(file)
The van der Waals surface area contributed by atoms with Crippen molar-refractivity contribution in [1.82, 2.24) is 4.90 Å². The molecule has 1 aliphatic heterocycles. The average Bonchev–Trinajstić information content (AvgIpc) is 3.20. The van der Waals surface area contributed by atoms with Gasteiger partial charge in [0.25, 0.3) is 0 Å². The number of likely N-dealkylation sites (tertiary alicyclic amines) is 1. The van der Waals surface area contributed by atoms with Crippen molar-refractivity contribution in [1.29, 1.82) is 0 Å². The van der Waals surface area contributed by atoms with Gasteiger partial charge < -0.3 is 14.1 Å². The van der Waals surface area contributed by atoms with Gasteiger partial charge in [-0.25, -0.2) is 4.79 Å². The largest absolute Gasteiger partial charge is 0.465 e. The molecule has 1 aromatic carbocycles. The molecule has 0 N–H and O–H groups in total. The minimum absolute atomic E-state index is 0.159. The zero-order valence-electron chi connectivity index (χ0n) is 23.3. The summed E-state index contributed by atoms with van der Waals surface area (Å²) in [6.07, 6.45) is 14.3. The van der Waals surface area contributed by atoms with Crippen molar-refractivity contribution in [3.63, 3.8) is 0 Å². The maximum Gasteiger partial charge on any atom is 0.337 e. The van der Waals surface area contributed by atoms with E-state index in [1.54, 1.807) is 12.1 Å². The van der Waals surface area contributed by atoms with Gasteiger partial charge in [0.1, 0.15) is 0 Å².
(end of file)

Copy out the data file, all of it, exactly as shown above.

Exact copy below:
The van der Waals surface area contributed by atoms with Crippen molar-refractivity contribution in [1.82, 2.24) is 4.90 Å². The molecule has 1 aliphatic heterocycles. The average Bonchev–Trinajstić information content (AvgIpc) is 3.20. The van der Waals surface area contributed by atoms with Gasteiger partial charge in [0.25, 0.3) is 0 Å². The number of likely N-dealkylation sites (tertiary alicyclic amines) is 1. The van der Waals surface area contributed by atoms with Crippen molar-refractivity contribution in [1.29, 1.82) is 0 Å². The van der Waals surface area contributed by atoms with Gasteiger partial charge < -0.3 is 14.1 Å². The van der Waals surface area contributed by atoms with Gasteiger partial charge in [-0.25, -0.2) is 4.79 Å². The largest absolute Gasteiger partial charge is 0.465 e. The molecule has 1 aromatic carbocycles. The molecule has 0 N–H and O–H groups in total. The minimum absolute atomic E-state index is 0.159. The zero-order valence-electron chi connectivity index (χ0n) is 23.3. The summed E-state index contributed by atoms with van der Waals surface area (Å²) in [6.07, 6.45) is 14.3. The van der Waals surface area contributed by atoms with Crippen molar-refractivity contribution in [3.63, 3.8) is 0 Å². The maximum Gasteiger partial charge on any atom is 0.337 e. The van der Waals surface area contributed by atoms with E-state index in [1.54, 1.807) is 12.1 Å². The van der Waals surface area contributed by atoms with Gasteiger partial charge in [0.1, 0.15) is 0 Å².